Castles Internet Services
DSL (Digital Subscriber Line)
Castles provides phone line based Internet Access but is no longer accepting new customers for this service.
High Speed Point-to-Point Wireless Internet (Fixed Point)
No fancy gimmicks or In-your-face discounts that always get you in the end. Castles just provides great service at a reasonable price and what we tell you is what you pay. No hidden fees or charges.
Network – Castles provides high speed point-to-point wireless Internet from a series of strategically placed towers and relays. Starting at a central tower in Solano County, we send Internet traffic to and from other towers and independent relays located at high points on the Vaca Mountains and other elevated locations in Solano and Yolo County. In total, we have operated over 16 sites.
Equipment – Castles uses wireless equipment manufactured by Ubiquiti Networks operating at 5Ghz or 900MHz.
Internet Bandwidth – The Internet source (bandwidth) for our network is provided by Cogent Communications, Inc. Cogent provides the network bandwidth via the Comcast network pipe.
Network Monitoring – The network is monitored 24x7x365 using the airControl (AC) program. AC monitors every aspect of the network including network health, speeds, signal quality, connection quality, uptime, etc.
Fixed-Point Wireless Technology
No Phone Lines, No Satellites and No Modem Required
Wireless – Wireless signals are transmitted to and from a local mountain-top tower access point (AP) or local relay to a customer’s customer premise equipment (CPE). The CPE consists of an antenna mounted to the roof or other structure and carrier via an Ethernet (Cat5) computer cable line into the customers home or office to a power injector.
Power Injector – The Ubiquiti power injector has 2 Ethernet ports and a short power cord. The power cord is plugged into a standard electrical outlet or power strip. The power injectors has a Power-Over-Ethernet (POE) port and a Local Area Network (LAN) port. The POE port provides power to the external antenna. The LAN port is where a wireless (WiFi) router connects or a single computer device.
Wide Area Network (WAN) vs Local Area Network (LAN) – WAN is simply the larger network that all customers are connected to. LAN is the customer network comprised of their wireless router, computers, tablets, phones, TVs, gaming units, cameras, etc.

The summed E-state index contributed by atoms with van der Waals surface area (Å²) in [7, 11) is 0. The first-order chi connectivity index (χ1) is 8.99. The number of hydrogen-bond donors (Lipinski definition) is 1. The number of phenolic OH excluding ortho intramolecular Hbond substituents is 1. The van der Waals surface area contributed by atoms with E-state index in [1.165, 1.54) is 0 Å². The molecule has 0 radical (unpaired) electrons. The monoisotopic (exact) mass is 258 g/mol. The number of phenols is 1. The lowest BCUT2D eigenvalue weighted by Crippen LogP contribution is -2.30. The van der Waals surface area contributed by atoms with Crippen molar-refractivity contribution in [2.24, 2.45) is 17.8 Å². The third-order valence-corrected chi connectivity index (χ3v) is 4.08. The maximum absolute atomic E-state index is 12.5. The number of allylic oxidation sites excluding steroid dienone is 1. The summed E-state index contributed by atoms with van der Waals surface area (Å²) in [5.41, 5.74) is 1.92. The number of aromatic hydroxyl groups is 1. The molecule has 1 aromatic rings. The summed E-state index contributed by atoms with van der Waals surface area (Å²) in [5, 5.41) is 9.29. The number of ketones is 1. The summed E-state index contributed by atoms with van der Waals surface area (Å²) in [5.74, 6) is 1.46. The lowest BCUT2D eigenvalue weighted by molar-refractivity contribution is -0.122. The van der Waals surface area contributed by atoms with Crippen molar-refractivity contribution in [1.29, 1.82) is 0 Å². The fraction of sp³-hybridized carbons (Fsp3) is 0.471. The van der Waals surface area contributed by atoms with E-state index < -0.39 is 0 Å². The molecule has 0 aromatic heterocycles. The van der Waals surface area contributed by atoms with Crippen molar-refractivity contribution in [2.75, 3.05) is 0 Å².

Static IP vs Network Address Translation (NAT) – Castles used to assign a Static IP to each customers router and therefore required every customer to have a router. We have slowly migrated most customers to NAT. For some customers a static IP on their router is needed for their business. Otherwise a customer is programmed for NAT. NAT allows the customer to connect any Ethernet enabled device to connect to the LAN port on the power injector and get Internet. They can also purchase almost any wireless router off the shelf, connect it to the power injector LAN port and have Internet. A wireless router is required whenever you have more than one device using the Internet. It acts like the traffic cop.
Wireless Routers – When the customer connected a typical WiFI router, they will connect an Ethernet cable from the power injector LAN port to the Internet Connector on the router. The typical router has 4 Ethernet ports on the back for hard-wired connection and broadcasts a WiFI network name to connect customer devices to.
Castles responsibility stops at the power injector. If the customer can connect and has Internet access by plugging into the LAN port of the power injector, then we know the system is working and the cause of an issue most likely is with either the router or some other device – or there could be local interference with the WIFI signal at that location. Should the customer have an Internet issue with no service, our technician will verify the radio is up and responding. If there is no system outage, the technician walks the customer through a series of steps to help identify the problem. One step is to turn off any router the customer has, move the Ethernet cable from the router to a computer and restart. If the customer has Internet at that point, the customer is online and has access. The customer is instructed at that point to check the router troubleshooting guide (often provided online) or contact the router manufacturer. Unfortunately, due to the number of routers available and untold configuration options, Castles does not provide router support.